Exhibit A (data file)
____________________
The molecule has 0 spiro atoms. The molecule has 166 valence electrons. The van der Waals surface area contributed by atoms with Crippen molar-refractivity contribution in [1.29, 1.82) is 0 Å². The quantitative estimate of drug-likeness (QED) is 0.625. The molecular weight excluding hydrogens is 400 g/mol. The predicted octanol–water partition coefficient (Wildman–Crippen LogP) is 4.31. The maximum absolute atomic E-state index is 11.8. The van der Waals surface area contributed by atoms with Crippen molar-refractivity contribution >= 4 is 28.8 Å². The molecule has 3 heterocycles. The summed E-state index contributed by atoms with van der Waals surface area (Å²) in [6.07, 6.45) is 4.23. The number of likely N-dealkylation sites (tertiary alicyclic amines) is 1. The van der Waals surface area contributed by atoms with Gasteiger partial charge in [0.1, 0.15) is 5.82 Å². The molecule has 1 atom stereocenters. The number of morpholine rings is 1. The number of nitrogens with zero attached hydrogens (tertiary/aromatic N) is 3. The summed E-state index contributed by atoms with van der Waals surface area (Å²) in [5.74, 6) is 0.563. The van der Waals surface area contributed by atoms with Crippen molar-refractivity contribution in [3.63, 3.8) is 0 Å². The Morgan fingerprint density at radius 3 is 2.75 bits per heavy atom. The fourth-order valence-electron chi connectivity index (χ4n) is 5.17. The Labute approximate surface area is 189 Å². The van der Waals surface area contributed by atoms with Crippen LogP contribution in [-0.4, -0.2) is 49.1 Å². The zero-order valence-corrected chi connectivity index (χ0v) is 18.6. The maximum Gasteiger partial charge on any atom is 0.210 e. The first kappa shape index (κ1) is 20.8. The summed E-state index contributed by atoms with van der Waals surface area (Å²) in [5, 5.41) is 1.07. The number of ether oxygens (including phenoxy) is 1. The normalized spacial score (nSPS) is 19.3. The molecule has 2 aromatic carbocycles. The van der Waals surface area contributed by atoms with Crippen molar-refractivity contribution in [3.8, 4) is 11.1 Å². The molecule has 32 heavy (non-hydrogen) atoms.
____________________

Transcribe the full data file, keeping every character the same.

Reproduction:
The molecule has 0 spiro atoms. The molecule has 166 valence electrons. The van der Waals surface area contributed by atoms with Crippen molar-refractivity contribution in [1.29, 1.82) is 0 Å². The quantitative estimate of drug-likeness (QED) is 0.625. The molecular weight excluding hydrogens is 400 g/mol. The predicted octanol–water partition coefficient (Wildman–Crippen LogP) is 4.31. The maximum absolute atomic E-state index is 11.8. The van der Waals surface area contributed by atoms with Crippen molar-refractivity contribution >= 4 is 28.8 Å². The molecule has 3 heterocycles. The summed E-state index contributed by atoms with van der Waals surface area (Å²) in [6.07, 6.45) is 4.23. The number of likely N-dealkylation sites (tertiary alicyclic amines) is 1. The van der Waals surface area contributed by atoms with Gasteiger partial charge in [0.1, 0.15) is 5.82 Å². The molecule has 1 atom stereocenters. The number of morpholine rings is 1. The number of nitrogens with zero attached hydrogens (tertiary/aromatic N) is 3. The summed E-state index contributed by atoms with van der Waals surface area (Å²) in [5.74, 6) is 0.563. The van der Waals surface area contributed by atoms with Crippen molar-refractivity contribution in [3.63, 3.8) is 0 Å². The Morgan fingerprint density at radius 3 is 2.75 bits per heavy atom. The fourth-order valence-electron chi connectivity index (χ4n) is 5.17. The Labute approximate surface area is 189 Å². The van der Waals surface area contributed by atoms with Crippen LogP contribution in [-0.4, -0.2) is 49.1 Å². The zero-order valence-corrected chi connectivity index (χ0v) is 18.6. The maximum Gasteiger partial charge on any atom is 0.210 e. The first kappa shape index (κ1) is 20.8. The summed E-state index contributed by atoms with van der Waals surface area (Å²) in [5, 5.41) is 1.07. The number of ether oxygens (including phenoxy) is 1. The normalized spacial score (nSPS) is 19.3. The molecule has 2 aromatic carbocycles. The van der Waals surface area contributed by atoms with Crippen molar-refractivity contribution in [3.8, 4) is 11.1 Å². The molecule has 32 heavy (non-hydrogen) atoms.